Ah, I’ve just remembered what I was going to blog about, only this time it’s not as a rant, but in puzzlement. Over the past few months, I’ve noticed one house after the other in the area being painted pink. When we moved here, there was a cluster of houses in one valley that were all pink, which we put down to the eccentricities of a local landlord. But then, on the road to Papershop Village, first a whole farm (cow byre, tractor shed and all) and then a nearby house, got the rose-coloured treatment. And then, in the past few weeks, two houses in Nearest Village have succumbed. They’re all the same shade of pink – a sort of sugar-almond, sweetly pretty colour. And it’s not gentrification, either – the farms at least are all rufty-tufty working farms with the smell of slurry to match. The traditional colour for houses round here is either white and black, or one of the many depressing shades of grey that pebbledash goes when it is permanently damp. Either way, the pink stands out.

What can be behind it, do you suppose? A meme? A rebranding exercise so subtle it’s escaped me? A mix up? The mark of Cain? Or just a particularly good deal on masonry paint at Homebase?

Back on the Bike

January 22, 2009

I haven’t been on the bike for over a week, partly because the weather has been beyond atrocious – ludicrously awful with gales, sleet, snow, fog, bucketing rain and at least half an inch of hailstones yesterday. Partly also because I’ve been trying to get my driving going again which meant some practice sessions in the new car with the other half. These did not go particularly well: the best that could be said for my first outing was that I didn’t hit anything. As for the rest – well by the end the other half was only going ‘Jeeeeesus Christ’ three or four times a session, which I count as an improvement, although it could have been because he had his eyes covered and was cowering in the back. But anyway, I have done the driving that I needed to do and today, it being fine and breezy, I was back on the bike to the relief of all concerned.

My route took me past the scene of the mysterious pipe and bucket combo, and I can now report that there have been developments. The bucket has gone and been replaced with …

mystery (partially) solved

mystery (partially) solved

… a water feature.

Now you might think – given that this – rather impressive – construction is effectively in the middle of nowhere and certainly nowhere near any house or garden, that the mystery continues. But, having had to give directions around here it makes perfect sense to me. You see the landscape around us, while beautiful, consists of the same few elements – drystane dyke, church, cottage, farmhouse, barn, field, plantation forest, bridge, stand of trees, hill – repeated over and over. The roads are almost all un-named and un-numbered and the signposting tends towards the erratic. If you see a sign to where you’re going at one junction then you can be fairly certain that at the next junction, there will be no mention of your destination, and half the little roads around here get no sign posts at all. Directions tend to be of the ‘go 3.8 miles along the road until you come to a track, go up it and take the ninth left, and if you reach the sea you’ve gone too far’ kind. A couple of weeks ago, in the fog, we had to go out and rescue someone who had got so lost trying to find us that she had almost given up. And she had lived in the area for years…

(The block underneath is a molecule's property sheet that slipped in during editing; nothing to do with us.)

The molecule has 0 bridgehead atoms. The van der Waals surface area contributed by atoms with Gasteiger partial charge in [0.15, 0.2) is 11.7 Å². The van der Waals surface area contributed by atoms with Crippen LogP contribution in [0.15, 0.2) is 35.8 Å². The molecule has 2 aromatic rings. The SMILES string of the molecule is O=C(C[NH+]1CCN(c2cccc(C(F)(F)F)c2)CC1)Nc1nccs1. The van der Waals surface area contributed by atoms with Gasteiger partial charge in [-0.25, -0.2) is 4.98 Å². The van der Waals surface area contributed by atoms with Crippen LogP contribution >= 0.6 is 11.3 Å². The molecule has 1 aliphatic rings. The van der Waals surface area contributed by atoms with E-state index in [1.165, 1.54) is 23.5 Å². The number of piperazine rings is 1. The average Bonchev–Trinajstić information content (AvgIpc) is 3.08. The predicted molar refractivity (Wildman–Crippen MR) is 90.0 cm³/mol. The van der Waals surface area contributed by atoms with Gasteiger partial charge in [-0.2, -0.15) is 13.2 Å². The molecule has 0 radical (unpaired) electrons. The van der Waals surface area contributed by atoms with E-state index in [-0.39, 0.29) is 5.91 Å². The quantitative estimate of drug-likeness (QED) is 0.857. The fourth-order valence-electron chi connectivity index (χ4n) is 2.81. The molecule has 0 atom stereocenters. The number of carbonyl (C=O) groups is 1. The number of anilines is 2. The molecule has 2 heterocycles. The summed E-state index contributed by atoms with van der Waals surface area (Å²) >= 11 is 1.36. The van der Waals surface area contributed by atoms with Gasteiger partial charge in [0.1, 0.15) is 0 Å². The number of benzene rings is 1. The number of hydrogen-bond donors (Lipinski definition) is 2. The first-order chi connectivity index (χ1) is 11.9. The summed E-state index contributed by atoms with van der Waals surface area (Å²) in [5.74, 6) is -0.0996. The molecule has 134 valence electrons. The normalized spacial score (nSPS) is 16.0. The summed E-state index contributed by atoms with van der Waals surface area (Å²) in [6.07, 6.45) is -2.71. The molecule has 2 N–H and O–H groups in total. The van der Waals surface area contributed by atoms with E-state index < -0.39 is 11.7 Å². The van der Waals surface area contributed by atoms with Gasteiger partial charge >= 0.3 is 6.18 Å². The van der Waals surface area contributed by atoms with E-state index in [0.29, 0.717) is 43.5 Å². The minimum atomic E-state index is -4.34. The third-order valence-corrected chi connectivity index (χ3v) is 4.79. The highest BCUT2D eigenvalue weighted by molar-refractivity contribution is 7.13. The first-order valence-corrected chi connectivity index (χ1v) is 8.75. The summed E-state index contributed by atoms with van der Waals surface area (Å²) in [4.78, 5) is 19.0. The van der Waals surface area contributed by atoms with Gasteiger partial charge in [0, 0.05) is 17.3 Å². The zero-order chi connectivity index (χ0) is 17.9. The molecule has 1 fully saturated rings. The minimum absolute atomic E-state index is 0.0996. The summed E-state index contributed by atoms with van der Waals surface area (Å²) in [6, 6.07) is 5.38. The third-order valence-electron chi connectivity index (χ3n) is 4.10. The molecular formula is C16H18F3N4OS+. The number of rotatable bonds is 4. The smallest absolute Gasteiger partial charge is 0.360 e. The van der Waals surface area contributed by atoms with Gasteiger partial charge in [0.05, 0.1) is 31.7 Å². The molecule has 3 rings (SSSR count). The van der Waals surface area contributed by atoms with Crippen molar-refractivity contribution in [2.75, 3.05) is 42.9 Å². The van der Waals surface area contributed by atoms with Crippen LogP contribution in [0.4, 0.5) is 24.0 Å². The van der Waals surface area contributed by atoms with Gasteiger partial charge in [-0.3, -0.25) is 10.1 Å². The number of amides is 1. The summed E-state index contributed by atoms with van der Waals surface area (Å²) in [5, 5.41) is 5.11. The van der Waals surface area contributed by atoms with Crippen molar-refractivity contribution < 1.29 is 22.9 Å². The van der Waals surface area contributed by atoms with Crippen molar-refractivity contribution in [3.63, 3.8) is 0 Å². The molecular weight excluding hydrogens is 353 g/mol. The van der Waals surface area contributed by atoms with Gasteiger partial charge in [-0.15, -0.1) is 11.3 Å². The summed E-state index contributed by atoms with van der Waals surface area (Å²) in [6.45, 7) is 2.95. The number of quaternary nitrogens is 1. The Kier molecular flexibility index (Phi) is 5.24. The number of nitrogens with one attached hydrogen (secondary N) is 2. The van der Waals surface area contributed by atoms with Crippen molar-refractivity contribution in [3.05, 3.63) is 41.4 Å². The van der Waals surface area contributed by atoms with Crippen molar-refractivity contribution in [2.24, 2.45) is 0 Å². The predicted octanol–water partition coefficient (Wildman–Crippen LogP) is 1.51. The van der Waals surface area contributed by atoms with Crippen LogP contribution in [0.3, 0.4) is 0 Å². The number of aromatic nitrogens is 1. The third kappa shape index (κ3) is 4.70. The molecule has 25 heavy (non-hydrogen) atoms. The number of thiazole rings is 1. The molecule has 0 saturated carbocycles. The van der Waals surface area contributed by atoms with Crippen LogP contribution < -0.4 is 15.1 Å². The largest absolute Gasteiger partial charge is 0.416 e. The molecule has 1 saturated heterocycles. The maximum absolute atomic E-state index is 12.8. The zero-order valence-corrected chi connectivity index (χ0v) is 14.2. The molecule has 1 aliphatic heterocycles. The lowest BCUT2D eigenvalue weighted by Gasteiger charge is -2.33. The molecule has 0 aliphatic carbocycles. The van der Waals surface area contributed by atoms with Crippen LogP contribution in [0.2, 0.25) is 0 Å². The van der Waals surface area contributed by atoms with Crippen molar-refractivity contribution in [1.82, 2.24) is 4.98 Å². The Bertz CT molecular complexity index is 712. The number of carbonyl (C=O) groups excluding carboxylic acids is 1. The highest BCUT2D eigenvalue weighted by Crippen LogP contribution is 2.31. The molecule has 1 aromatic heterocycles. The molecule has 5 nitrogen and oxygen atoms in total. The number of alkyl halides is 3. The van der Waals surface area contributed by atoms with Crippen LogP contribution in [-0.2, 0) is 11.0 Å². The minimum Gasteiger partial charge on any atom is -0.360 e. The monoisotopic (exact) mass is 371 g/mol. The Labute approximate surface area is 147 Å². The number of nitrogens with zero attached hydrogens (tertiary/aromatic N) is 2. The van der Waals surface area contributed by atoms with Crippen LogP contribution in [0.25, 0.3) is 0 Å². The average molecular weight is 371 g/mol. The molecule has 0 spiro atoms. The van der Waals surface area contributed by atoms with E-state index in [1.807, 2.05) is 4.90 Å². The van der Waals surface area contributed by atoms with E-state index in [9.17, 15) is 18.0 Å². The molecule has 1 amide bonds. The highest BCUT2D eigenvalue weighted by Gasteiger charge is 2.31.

So if you live down an un-named road, off another un-named road, off a third un-named road, in the land that signposts forgot, then building something like this at the end of your road makes perfect sense. Because with ‘Turn left at the big water feature’ there’s  no chance of there being another one of those around. Or at least until the idea catches on, and everyone has one.

I still don’t think it adequately explains the bucket, though.

Stick it up your Jumper

December 12, 2008

I was back on the bike after a week’s absence today, and it felt as though it had been rather longer. Certainly the hills felt tougher, the headwinds windier, and the various squeaks and rattles from the bike squeakier. And there was something else not quite right, I thought as I pedalled my way through the bends, although I couldn’t quite put my finger on it. Something I’d forgotten. Something important. It was only as I rounded the last corner and started down the last hill that I worked out what was missing: my bag. It was going to be a long ride back with the paper clenched firmly in my teeth…

Fortunately, I had a better idea and, like the professional cyclists cresting the top of an alpine pass*, I managed to stuff the paper down my jumper and make it home without strewing the Film and Music supplement halfway across the countryside. On the plus side – as the pro cyclists know – I found it made a pretty good windbreak on the downhill stretches. Although, on the downside, a damp and sweaty Guardian is even worse than normal at lighting fires**

But I leave you with another rural mystery. Spotted on a post-it note outside the shop was the following inscription:

Papershop*** Village Shop: Short One Fairy


*only with a considerably crappier bike and rather more slowly.

** and it’s not just me – there’s a lively correspondence going on in the letters column of the Guardian about making it more flammable.

*** except it had the real name of the village, obviously, not Papershop Village, which isn’t actually its real name. In case you were wondering.